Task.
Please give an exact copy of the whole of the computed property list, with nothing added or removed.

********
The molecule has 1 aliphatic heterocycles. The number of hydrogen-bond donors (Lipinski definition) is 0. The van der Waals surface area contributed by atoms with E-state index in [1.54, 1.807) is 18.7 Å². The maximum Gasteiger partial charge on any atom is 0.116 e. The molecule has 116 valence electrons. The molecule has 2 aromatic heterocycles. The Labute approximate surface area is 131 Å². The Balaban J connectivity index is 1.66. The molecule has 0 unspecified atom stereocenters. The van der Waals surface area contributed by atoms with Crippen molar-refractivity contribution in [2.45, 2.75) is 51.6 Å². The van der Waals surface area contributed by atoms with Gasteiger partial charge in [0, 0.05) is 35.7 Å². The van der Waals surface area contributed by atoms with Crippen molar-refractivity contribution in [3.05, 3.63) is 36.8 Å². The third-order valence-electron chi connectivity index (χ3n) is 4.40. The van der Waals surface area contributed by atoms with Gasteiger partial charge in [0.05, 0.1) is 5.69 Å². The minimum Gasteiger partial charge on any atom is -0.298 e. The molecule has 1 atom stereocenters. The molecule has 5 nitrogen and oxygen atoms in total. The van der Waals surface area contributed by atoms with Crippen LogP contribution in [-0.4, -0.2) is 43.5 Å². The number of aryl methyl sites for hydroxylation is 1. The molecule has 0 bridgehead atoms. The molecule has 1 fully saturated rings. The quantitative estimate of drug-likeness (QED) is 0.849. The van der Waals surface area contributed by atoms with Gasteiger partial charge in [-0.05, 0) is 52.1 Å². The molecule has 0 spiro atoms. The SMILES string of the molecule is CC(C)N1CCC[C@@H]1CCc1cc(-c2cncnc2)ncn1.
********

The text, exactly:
The molecule has 1 aliphatic heterocycles. The number of hydrogen-bond donors (Lipinski definition) is 0. The van der Waals surface area contributed by atoms with E-state index in [1.54, 1.807) is 18.7 Å². The maximum Gasteiger partial charge on any atom is 0.116 e. The molecule has 116 valence electrons. The molecule has 2 aromatic heterocycles. The Labute approximate surface area is 131 Å². The Balaban J connectivity index is 1.66. The molecule has 0 unspecified atom stereocenters. The van der Waals surface area contributed by atoms with Crippen molar-refractivity contribution in [2.45, 2.75) is 51.6 Å². The van der Waals surface area contributed by atoms with Gasteiger partial charge in [0, 0.05) is 35.7 Å². The van der Waals surface area contributed by atoms with Crippen molar-refractivity contribution in [3.05, 3.63) is 36.8 Å². The third-order valence-electron chi connectivity index (χ3n) is 4.40. The van der Waals surface area contributed by atoms with Gasteiger partial charge in [0.05, 0.1) is 5.69 Å². The minimum Gasteiger partial charge on any atom is -0.298 e. The molecule has 1 atom stereocenters. The molecule has 5 nitrogen and oxygen atoms in total. The van der Waals surface area contributed by atoms with Crippen LogP contribution in [-0.4, -0.2) is 43.5 Å². The number of aryl methyl sites for hydroxylation is 1. The molecule has 0 bridgehead atoms. The molecule has 1 fully saturated rings. The quantitative estimate of drug-likeness (QED) is 0.849. The van der Waals surface area contributed by atoms with Gasteiger partial charge in [-0.05, 0) is 52.1 Å². The molecule has 0 spiro atoms. The SMILES string of the molecule is CC(C)N1CCC[C@@H]1CCc1cc(-c2cncnc2)ncn1.